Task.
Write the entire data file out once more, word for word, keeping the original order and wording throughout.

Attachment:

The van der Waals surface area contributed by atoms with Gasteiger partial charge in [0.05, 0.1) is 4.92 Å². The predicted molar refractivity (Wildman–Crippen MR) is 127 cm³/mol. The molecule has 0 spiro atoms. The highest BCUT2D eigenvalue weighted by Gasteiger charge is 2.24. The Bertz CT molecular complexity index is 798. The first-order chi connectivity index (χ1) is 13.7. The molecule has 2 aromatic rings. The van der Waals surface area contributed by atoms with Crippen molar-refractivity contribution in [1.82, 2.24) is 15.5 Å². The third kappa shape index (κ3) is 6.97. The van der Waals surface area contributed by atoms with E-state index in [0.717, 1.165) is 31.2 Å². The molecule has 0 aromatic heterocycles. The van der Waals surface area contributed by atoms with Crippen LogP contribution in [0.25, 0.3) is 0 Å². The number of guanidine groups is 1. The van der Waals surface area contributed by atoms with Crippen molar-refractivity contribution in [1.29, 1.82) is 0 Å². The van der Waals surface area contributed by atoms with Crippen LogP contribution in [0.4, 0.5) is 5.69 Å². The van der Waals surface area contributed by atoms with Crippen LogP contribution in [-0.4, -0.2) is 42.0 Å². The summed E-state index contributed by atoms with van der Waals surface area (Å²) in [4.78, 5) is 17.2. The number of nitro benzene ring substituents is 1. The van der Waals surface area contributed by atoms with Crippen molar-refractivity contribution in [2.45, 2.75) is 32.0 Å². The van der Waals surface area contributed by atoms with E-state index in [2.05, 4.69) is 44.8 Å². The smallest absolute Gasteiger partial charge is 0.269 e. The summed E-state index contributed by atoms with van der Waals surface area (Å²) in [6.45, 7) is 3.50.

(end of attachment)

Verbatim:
The van der Waals surface area contributed by atoms with Gasteiger partial charge in [0.05, 0.1) is 4.92 Å². The predicted molar refractivity (Wildman–Crippen MR) is 127 cm³/mol. The molecule has 0 spiro atoms. The highest BCUT2D eigenvalue weighted by Gasteiger charge is 2.24. The Bertz CT molecular complexity index is 798. The first-order chi connectivity index (χ1) is 13.7. The molecule has 2 aromatic rings. The van der Waals surface area contributed by atoms with Crippen molar-refractivity contribution in [1.82, 2.24) is 15.5 Å². The third kappa shape index (κ3) is 6.97. The van der Waals surface area contributed by atoms with E-state index in [0.717, 1.165) is 31.2 Å². The molecule has 0 aromatic heterocycles. The van der Waals surface area contributed by atoms with Crippen LogP contribution in [0.25, 0.3) is 0 Å². The number of guanidine groups is 1. The van der Waals surface area contributed by atoms with Crippen molar-refractivity contribution in [1.29, 1.82) is 0 Å². The van der Waals surface area contributed by atoms with Crippen LogP contribution in [0.4, 0.5) is 5.69 Å². The van der Waals surface area contributed by atoms with Crippen LogP contribution in [-0.4, -0.2) is 42.0 Å². The summed E-state index contributed by atoms with van der Waals surface area (Å²) in [4.78, 5) is 17.2. The number of nitro benzene ring substituents is 1. The van der Waals surface area contributed by atoms with Crippen molar-refractivity contribution in [2.45, 2.75) is 32.0 Å². The van der Waals surface area contributed by atoms with E-state index in [2.05, 4.69) is 44.8 Å². The smallest absolute Gasteiger partial charge is 0.269 e. The summed E-state index contributed by atoms with van der Waals surface area (Å²) in [6.45, 7) is 3.50.